Hunting for the future of story

Multimedia, Narrative, Photography, Travel writers, Whale hunting

Over the last few days I’ve been pondering where narrative might go next, as a result of an interesting news story and a rather lovely website I came across the other day. So first of all, the news story, from the Sidney Morning Herald, which tells us how:

‘Remarkably, half of Japan’s top-10 selling works of fiction in the first six months of the year were composed the same way – on the tiny handset of a mobile phone. They sold an average of 400,000 copies. By August, the president of Goma Books, Masayoshi Yoshino, was declaring in a manifesto that he was determined “to establish this not simply as a fad, but as a new kind of culture”.’

Once you get past the harrumphing of the literary establishment (‘no character development… not real writing’, etc), two fascinating thoughts emerge.

First of all, these novels were originally serialised in a very direct to the reader way. Assuming mobile phone novels take off as a novel reading medium, does that mean we’ll see a resurgence of that very direct reader / writer relationship built up by Victorian serialists like Charles Dickens? And will that kind of very engaged relationship be further encouraged by the way in which both digital entertainments and online fan networks have greatly heightened expectations of how interactive such narratives should be?

In both cases I suspect that the answer is yes – which could well make the act of writing itself  much more dynamic and responsive, moving it closer to performance than it has been for a long time.

Secondly, mobile phones aren’t just for writing on – you can take pictures with them, record film and sound, attach music to the resulting presentations, etc. I think it won’t be long before mobile phone generated narratives step away from being just text based, becoming something much more multimedia.

That, combined with full usage of the possibilities of digital interactivity, will lead to the creation of artworks at once far more diffuse and far more immersive than traditional prose works have been. The reader / viewer / listener will be encouraged to play an active part in shaping the narrative, picking and choosing from banks of words, sounds and images to create a very personal interpretation of the story  they’re engaged with.

I’m sure people are doing that kind of thing already – and in fact, here’s a purely visual example, that website I mentioned, courtesy of PFSK. It’s a bank of images created during an Inupiat Eskimo whale hunt in Alaska, by unclassifiable maven Jonathan Harris. You can search through the images in multiple different ways, assembling groups that focus on characters, location, theme, mood and so on – focussing on whatever takes your fancy, and assembling a narrative of the hunt accordingly. Is it the future of narrative in general? Maybe so…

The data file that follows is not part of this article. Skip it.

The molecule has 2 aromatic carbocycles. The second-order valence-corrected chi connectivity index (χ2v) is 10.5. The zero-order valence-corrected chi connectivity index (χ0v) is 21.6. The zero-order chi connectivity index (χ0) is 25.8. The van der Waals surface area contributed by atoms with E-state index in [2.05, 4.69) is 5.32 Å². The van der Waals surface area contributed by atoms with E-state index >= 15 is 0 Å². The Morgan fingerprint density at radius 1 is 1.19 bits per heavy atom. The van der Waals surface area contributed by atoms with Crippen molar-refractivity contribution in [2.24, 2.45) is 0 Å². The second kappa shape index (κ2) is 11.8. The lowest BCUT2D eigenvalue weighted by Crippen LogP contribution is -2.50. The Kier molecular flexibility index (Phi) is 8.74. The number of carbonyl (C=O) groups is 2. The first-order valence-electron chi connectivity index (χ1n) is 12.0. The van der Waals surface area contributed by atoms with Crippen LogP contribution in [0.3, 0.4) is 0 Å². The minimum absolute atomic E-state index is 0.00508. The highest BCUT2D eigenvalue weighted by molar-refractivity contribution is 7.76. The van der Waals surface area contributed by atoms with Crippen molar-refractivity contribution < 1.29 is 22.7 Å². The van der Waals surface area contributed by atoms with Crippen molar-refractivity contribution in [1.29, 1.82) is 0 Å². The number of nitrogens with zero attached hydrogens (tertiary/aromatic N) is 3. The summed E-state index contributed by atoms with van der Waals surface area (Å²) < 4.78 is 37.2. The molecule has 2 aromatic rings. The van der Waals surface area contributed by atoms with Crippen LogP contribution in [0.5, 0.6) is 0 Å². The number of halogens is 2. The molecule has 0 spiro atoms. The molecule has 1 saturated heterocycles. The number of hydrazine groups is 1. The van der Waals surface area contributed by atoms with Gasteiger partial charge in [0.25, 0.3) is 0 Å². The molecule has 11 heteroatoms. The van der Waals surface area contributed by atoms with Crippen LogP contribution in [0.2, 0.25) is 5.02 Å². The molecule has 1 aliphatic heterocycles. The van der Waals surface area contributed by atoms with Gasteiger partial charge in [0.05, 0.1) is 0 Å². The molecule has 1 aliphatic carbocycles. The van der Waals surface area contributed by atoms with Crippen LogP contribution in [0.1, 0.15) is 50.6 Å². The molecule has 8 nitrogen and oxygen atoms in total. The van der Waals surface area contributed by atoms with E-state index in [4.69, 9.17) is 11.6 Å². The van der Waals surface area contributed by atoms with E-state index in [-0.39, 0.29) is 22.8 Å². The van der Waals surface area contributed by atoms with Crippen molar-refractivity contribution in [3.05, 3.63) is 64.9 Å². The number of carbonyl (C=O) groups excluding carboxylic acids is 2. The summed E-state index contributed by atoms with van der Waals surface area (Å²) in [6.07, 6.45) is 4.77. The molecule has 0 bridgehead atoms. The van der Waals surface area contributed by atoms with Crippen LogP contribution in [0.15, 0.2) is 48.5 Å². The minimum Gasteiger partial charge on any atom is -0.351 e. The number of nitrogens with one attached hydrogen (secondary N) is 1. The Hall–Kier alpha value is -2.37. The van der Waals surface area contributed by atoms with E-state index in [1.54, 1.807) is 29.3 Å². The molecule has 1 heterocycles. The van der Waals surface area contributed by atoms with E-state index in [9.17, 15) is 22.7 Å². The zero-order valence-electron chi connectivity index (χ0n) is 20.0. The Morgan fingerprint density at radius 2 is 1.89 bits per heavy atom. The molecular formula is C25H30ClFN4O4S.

Remembering Tim Page

Art, Horror, Photography, War

I’ve just been set thinking about Tim Page by an introduction to one of the stories in this year’s ‘Year’s Best Horror’. He was one of my teenage heroes, perhaps the best photographer to cover the Vietnam War. So, I’ve been rooting round on the web to take another look at his pictures.

What’s striking about them is their combination of formal precision and emotional immediacy. Page was always an artist as much as a journalist, creating images that both described the historical moment and spoke more broadly of the shock, disruption and terrible waste inherent in war.

Aestheticising responses to war, to tragedy in general, have been criticised, but I think they’re terribly important. They distance the shock from the moment, helping to move it from the particular to the universal. Page’s photographs were taken almost forty years ago; but they still function as a powerful and effective comment on events of today.

To use Pound’s formulation (given that he’s been such a strong presence this week), ‘art is news that stays news’. Making art from the moment is a process of distancing meaning from the temporary – making sure that the core is preserved, and that the work created will have all the immediacy of the moment 50, 100, 1,000 years from the moment of its creation.

Non-realist writing of any kind makes that distance as overt as possible. In the current critical climate, that openness lays it open (at least if you’re writing prose fiction) to much negative commentary. For me, the most constructive response to that kind of negativity is not to point to the quality of the work itself but rather to the aesthetics that underlie its relationship with reality.

But back to Tim Page. Arguments about aesthetics are really secondary to the quality and impact of the work itself. Here’s a link to his online gallery, well worth checking out.

I tend to over-intellectualise things; looking at his pictures after writing the above has reminded me that sometimes you’ve just got to step back from all of that, and just look at the work, and take it in, and let it go to work on you. His pictures do that; they’re just fantastic. Enjoy!